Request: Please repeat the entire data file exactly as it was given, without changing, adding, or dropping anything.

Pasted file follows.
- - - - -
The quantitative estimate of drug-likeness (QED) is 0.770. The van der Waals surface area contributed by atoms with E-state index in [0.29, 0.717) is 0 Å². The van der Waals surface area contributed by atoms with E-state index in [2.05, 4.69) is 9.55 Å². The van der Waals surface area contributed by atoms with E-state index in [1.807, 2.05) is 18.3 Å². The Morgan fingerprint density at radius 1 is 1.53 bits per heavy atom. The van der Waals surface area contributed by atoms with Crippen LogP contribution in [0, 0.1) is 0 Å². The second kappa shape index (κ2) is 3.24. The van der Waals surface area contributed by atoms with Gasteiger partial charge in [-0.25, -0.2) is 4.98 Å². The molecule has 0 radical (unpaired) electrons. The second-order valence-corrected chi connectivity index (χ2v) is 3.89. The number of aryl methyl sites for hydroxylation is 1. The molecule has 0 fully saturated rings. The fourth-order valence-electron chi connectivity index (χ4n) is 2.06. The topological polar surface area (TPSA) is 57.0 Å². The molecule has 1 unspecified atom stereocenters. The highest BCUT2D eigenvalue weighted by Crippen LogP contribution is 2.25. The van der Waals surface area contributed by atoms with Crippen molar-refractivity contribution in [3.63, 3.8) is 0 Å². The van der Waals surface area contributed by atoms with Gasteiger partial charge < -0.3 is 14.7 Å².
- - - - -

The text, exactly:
The quantitative estimate of drug-likeness (QED) is 0.770. The van der Waals surface area contributed by atoms with E-state index in [0.29, 0.717) is 0 Å². The van der Waals surface area contributed by atoms with E-state index in [2.05, 4.69) is 9.55 Å². The van der Waals surface area contributed by atoms with E-state index in [1.807, 2.05) is 18.3 Å². The Morgan fingerprint density at radius 1 is 1.53 bits per heavy atom. The van der Waals surface area contributed by atoms with Crippen LogP contribution in [0, 0.1) is 0 Å². The second kappa shape index (κ2) is 3.24. The van der Waals surface area contributed by atoms with Gasteiger partial charge in [-0.25, -0.2) is 4.98 Å². The molecule has 0 radical (unpaired) electrons. The second-order valence-corrected chi connectivity index (χ2v) is 3.89. The number of aryl methyl sites for hydroxylation is 1. The molecule has 0 fully saturated rings. The fourth-order valence-electron chi connectivity index (χ4n) is 2.06. The topological polar surface area (TPSA) is 57.0 Å². The molecule has 1 unspecified atom stereocenters. The highest BCUT2D eigenvalue weighted by Crippen LogP contribution is 2.25. The van der Waals surface area contributed by atoms with Crippen molar-refractivity contribution in [3.63, 3.8) is 0 Å². The van der Waals surface area contributed by atoms with Gasteiger partial charge < -0.3 is 14.7 Å².